One-stop source provides a current and historical overview of American industriesAn unparalleled source that provides a comprehensive look at American industries, Encyclopedia of American Industries chronicles the history, development and status of approximately 1, 000 industries in the United States. Distinguishing itself from other business reference titles, Encyclopedia of American Industries is unique in its exhaustive coverage of American industry and in its special attention to industrial history. Also separating the Encyclopedia from competing sources is its consistent and easy-to-use encyclopedic format.The two-volume collection of articles are written with the accuracy and depth necessary for the professional, but at a level understandable to the novice and will be useful to a wide audience, including business-people, students, teachers, librarians, job seekers and investors. Essays, ranging in length from 500 to 5, 000 words, provide a straight-forward examination of each industry.Here's a sample of some of the industry areas covered in EAI-- Manufacturing-- Transportation-- Entertainment-- Wholesale and retail trade-- Agriculture-- Construction-- Communications-- Finance-- And many othersIndividual entries typically contain: -- Size and impact of industry-- Industry organization and workings-- Historical development-- Current status of the industry-- Leading companies within the industry-- Size and nature of the workforce-- International outlook-- Technological and legal developments-- BibliographyIn addition to including charts and graphs, which supplement the text with specific industryinformation, the Encyclopedia also includes two indexes. The industry index provides users with a comprehensive roster of products and services and the SIC classifications under which they are categorized.And, to help users quickly and easily pinpoint key information, thHowever, the trend in the industry is toward having both the manufacture of the parts and the assembly of the watches done overseas. ... In addition, the watches were mechanical, powered by a coiled mainspring that required manual winding.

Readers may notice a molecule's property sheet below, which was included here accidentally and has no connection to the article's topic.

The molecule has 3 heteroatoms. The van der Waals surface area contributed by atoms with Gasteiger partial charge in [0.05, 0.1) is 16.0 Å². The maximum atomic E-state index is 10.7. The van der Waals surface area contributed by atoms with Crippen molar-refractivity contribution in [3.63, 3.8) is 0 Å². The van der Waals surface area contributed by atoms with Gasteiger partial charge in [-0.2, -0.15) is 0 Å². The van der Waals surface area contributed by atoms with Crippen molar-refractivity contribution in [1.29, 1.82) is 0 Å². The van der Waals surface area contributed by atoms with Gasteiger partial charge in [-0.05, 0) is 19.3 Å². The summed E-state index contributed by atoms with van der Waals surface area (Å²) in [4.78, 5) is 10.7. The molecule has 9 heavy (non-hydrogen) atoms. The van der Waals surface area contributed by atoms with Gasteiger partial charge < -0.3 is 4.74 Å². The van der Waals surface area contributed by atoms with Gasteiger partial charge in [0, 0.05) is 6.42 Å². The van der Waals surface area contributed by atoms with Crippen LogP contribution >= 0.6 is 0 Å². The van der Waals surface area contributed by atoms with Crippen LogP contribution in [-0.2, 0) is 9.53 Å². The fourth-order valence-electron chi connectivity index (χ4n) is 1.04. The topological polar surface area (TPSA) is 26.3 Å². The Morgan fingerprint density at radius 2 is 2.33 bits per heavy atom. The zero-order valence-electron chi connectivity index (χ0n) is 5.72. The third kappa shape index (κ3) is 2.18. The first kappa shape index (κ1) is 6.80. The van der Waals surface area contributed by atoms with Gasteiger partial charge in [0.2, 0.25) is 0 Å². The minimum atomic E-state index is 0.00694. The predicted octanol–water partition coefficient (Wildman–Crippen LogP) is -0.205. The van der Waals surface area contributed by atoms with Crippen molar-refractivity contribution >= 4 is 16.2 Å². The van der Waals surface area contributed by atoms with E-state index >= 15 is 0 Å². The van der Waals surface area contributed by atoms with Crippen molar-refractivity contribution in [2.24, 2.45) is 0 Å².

|Title||:||Encyclopedia of American Industries: Manufacturing industries|
|Publisher||:||Gale Cengage - 1994|